The main feature runs 90 minutes on a dual-layer UHD. The HEVC encode cleans up the tougher banding issues spotted on Blu-ray, which contains chroma noise. The UHD is mastered at 1000 nits for maximum luminance and .005 nits for minimum luminance, fairly common practice for Warner. It’s an upscale from the animation’s native resolution far below 2160p. Conflicts demonstrate smooth fluidity and consistent line art, even if they aren’t impressively detailed.

Batman: The Doom That Came To Gotham boasts incremental improvements in picture quality on UHD but really isn’t essential in 4K. The budget animation simply doesn’t warrant it and the HDR grading is often an afterthought. If your budget is tight, go with the cheaper BD option.


The budget for these animated DTV efforts likely preclude next-generation audio like Dolby Atmos, which would bump the movie’s sonic impact up a notch. The UHD’s included 5.1 DTS-HD MA audio is quite average for modern animation and barely matches its predecessors in audio finesse. I wouldn’t characterize the fully lossless sound as a disappointment but the sound design is uneven with a few underwhelming scenes.

Dynamics within the chaotic mix are solid and robust, though this is not a heavy-hitting soundtrack with massive LFE. Dialogue reproduction is clean and purely intelligible. The lush musical score by composer Stefan Smith probably benefits the most in a highly discrete mix.

Optional English SDH, Spanish and French subtitles play in a white font. Spanish and French dubs in 5.1 Dolby Digital are included on the UHD.


WB puts out Batman: The Doom That Came To Gotham in a UHD and Blu-ray combo pack, moving all bonus features to the included BD per their normal custom. First pressings include a cardboard slipcover with Warner’s 100th Anniversary sticker slapped on for good measure. An audio commentary, one new featurette, and a couple of bonus episodes from Batman: The Animated Series round out the package. It’s not a loaded set, something more could have been done for this unique story adapting Batman.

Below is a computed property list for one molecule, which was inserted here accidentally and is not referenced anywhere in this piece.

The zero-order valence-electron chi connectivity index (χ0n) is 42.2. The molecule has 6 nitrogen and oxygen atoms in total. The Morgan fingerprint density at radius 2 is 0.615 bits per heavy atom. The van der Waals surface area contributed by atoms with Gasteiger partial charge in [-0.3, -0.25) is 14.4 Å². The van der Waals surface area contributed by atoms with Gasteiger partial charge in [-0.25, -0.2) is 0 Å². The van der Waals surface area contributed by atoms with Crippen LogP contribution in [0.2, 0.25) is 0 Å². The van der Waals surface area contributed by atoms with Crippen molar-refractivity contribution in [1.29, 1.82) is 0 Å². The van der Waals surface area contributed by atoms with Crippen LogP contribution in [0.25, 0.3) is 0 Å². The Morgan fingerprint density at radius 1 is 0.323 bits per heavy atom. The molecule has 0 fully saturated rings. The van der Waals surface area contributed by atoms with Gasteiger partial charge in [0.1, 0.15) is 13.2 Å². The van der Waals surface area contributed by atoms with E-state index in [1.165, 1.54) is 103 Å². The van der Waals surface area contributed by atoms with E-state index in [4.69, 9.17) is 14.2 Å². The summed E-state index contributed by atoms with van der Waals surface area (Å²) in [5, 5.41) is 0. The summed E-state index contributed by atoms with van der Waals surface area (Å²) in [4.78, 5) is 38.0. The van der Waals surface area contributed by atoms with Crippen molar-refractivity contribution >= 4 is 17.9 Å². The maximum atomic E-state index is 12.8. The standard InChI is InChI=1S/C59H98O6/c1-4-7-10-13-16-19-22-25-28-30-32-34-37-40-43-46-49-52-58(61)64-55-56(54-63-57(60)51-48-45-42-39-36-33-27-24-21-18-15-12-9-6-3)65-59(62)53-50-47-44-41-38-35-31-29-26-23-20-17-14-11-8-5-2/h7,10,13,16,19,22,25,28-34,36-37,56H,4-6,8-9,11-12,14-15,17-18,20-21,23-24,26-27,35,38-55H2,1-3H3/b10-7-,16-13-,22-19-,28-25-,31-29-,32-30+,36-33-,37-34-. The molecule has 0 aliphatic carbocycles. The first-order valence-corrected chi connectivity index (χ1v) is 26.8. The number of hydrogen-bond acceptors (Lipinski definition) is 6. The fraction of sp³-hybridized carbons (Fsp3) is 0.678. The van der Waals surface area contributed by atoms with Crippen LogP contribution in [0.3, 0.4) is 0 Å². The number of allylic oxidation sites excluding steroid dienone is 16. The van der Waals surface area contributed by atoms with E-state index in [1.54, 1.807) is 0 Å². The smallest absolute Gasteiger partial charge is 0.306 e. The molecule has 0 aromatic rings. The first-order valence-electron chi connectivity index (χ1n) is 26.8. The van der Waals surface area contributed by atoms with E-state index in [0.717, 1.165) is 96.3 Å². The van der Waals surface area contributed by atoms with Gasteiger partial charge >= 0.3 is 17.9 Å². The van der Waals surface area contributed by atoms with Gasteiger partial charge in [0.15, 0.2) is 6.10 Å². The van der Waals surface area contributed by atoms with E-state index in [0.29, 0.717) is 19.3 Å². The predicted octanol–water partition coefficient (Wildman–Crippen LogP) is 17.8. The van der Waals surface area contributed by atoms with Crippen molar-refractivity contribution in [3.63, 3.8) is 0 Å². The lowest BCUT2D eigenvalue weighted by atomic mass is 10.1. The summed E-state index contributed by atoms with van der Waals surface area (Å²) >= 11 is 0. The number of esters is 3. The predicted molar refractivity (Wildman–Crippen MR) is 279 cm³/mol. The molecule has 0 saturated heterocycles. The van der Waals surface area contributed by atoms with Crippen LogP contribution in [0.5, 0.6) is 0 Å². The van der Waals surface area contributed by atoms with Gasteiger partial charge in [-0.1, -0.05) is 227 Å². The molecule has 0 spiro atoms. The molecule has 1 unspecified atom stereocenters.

A Movies Anywhere digital copy of the movie which redeems in UHD video quality is included but pay attention to the listed expiration date. Warner recently has gotten very serious about enforcing the expiration dates on their digital codes.

Given the UHD can only boast a few paltry HDR improvements over the regular Blu-ray, budget-minded consumers may want to skip the premium price unless they are collectors.

Batman: Shadows of Gotham (13:12 in HD) – A behind-the-scenes featurette which delves into the themes of existential terror and monsters in a Gotham drenched in Gothic overtones. Interviews include familiar faces like Sam Liu and Wes Gleason.

Audio Commentary – Producer/co-director Sam Liu and screenwriter Jase Ricci lead this group commentary among others, dishing their insights in a largely pleasant and occasionally informative discussion. Worth a listen for how a project like this gets shaped for the screen coming from an established graphic novel.

Superman: Red Son Previews Featurette (11:21 in HD) – Recycled from earlier DC films.

Batman: Gotham By Gaslight Previews Featurette (08:29 in HD) – Recycled from a prior release, Gotham By Gaslight shares somewhat similar DNA to The Doom That Came To Gotham.

A two-parter from Batman: The Animated Series featuring Ra’s al Ghul and Talia:

The Demon’s Quest: Part 1 (22:18 in HD)

The Demon’s Quest: Part 2 (22:14 in HD)

Full disclosure: This Blu-ray was provided to us for review. This has not affected the editorial process. For information on how we handle review material, please visit our about us page to learn more.

Batman: The Doom that Came to Gotham
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Batman battles horrifying demons and other creatures in this moody horror tale set in the 1920s, reinventing most of his supporting cast.

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5 (1 vote)

The following six screen shots serve as samples for our subscription-exclusive set of 56 full resolution uncompressed 4K screen shots grabbed directly from the UHD: